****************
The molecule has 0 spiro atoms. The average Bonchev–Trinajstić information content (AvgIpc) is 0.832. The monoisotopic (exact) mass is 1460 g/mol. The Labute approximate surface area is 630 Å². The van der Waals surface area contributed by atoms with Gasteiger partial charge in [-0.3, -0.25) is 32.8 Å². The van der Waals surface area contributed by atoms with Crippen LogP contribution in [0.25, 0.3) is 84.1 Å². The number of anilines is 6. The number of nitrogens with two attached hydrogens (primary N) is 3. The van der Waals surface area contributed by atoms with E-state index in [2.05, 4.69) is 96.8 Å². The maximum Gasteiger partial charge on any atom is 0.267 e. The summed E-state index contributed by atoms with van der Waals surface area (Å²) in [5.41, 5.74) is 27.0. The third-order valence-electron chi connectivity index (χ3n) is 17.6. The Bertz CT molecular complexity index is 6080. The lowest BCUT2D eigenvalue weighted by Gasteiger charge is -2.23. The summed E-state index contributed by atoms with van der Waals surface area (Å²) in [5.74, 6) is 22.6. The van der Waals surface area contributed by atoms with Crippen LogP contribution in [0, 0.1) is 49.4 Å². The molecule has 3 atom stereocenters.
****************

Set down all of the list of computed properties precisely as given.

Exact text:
The molecule has 0 spiro atoms. The average Bonchev–Trinajstić information content (AvgIpc) is 0.832. The monoisotopic (exact) mass is 1460 g/mol. The Labute approximate surface area is 630 Å². The van der Waals surface area contributed by atoms with Gasteiger partial charge in [-0.3, -0.25) is 32.8 Å². The van der Waals surface area contributed by atoms with Crippen LogP contribution in [0.25, 0.3) is 84.1 Å². The number of anilines is 6. The number of nitrogens with two attached hydrogens (primary N) is 3. The van der Waals surface area contributed by atoms with E-state index in [2.05, 4.69) is 96.8 Å². The maximum Gasteiger partial charge on any atom is 0.267 e. The summed E-state index contributed by atoms with van der Waals surface area (Å²) in [5.41, 5.74) is 27.0. The third-order valence-electron chi connectivity index (χ3n) is 17.6. The Bertz CT molecular complexity index is 6080. The lowest BCUT2D eigenvalue weighted by Gasteiger charge is -2.23. The summed E-state index contributed by atoms with van der Waals surface area (Å²) in [5.74, 6) is 22.6. The van der Waals surface area contributed by atoms with Crippen LogP contribution in [0, 0.1) is 49.4 Å². The molecule has 3 atom stereocenters.